Sound: Onmyoji II's audio was presented with a choice of the original Japanese track or an English language dub, each in a 5.1 Dolby Digital Surround (with optional subtitles in English). First off, let me point out that the subtitles and English language track were not identical although they generally said similar things (most of the time). This is a concern for people who know that this kind of movie is going to have some meaning attached to each word and altering those words will alter the movie in the process. Sonically, the original track was crisp and clear with a sort of lyrical quality to what was said, even if I didn't understand it without the subtitles. The English dub lacked the finesse with the vocals but each managed to display a lot of directionality on the surround speakers; more so than the original at that. Particularly in the fighting sequences, and there were a lot of them, the speakers kicked into overdrive, making it a pleasing audio experience.

Extras: Onmyoji II's extras show that Geneon was listening to criticism about the first release by including a wonderfully detailed Making of documentary that lasted over an hour. The cast, director, and crew all had a chance to chime in on the movie (and the original too) in ways that really helped explain some of what was going on; particularly helpful to myself in this review. The subtitles may or may not have been accurate but they seemed coherent and intelligent so either way; I enjoy the feature. The other extras included a series of trailers, teasers and television promotional spots (most in Japanese and others with English subtitles) as well as a decent cast biography for the lead players in the movie. This was head and shoulders above the original movie and I'm sure fans will appreciate it a lot that Geneon listened to their pleas for extras.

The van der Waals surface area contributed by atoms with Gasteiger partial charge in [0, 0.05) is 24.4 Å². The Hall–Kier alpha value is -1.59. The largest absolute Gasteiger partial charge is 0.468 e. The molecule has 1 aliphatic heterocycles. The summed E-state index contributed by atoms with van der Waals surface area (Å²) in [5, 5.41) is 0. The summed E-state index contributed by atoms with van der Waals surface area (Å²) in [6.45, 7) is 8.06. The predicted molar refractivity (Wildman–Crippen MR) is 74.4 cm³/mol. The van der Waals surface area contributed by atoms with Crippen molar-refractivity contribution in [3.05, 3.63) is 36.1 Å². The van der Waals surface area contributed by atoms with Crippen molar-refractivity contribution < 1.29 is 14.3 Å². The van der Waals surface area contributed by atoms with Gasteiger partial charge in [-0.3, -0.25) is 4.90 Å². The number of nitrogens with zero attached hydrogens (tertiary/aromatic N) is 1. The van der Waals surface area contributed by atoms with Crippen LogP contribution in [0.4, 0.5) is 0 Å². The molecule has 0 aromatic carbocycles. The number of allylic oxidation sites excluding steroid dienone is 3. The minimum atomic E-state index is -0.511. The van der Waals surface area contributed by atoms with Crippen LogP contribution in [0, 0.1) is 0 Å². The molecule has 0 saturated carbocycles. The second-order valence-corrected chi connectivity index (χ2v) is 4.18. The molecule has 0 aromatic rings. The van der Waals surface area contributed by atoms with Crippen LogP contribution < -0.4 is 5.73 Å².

Final Thoughts: Conceptually, Onmyoji II works on several levels as it related to Japanese culture and history; artistically, it also worked fairly well but intellectually, it needed a lot more polish to pull off the source material as being worth your hard earned money. To sum up the movie, it looked great but was less filling. The style of the entire production was such that most people will either love it or hate it with little middle ground. Personally, I thought it was pretty interesting to watch (and I had to watch it a couple of times with some spot checking after that) but the replay value will be a matter of personal taste since the punch lines and plot devices were such that once you knew what was going to happen, they had less effect. Check it out if you have any interest in this genre of movie but also look for Onmyoji I in order to better understand the characters within the show.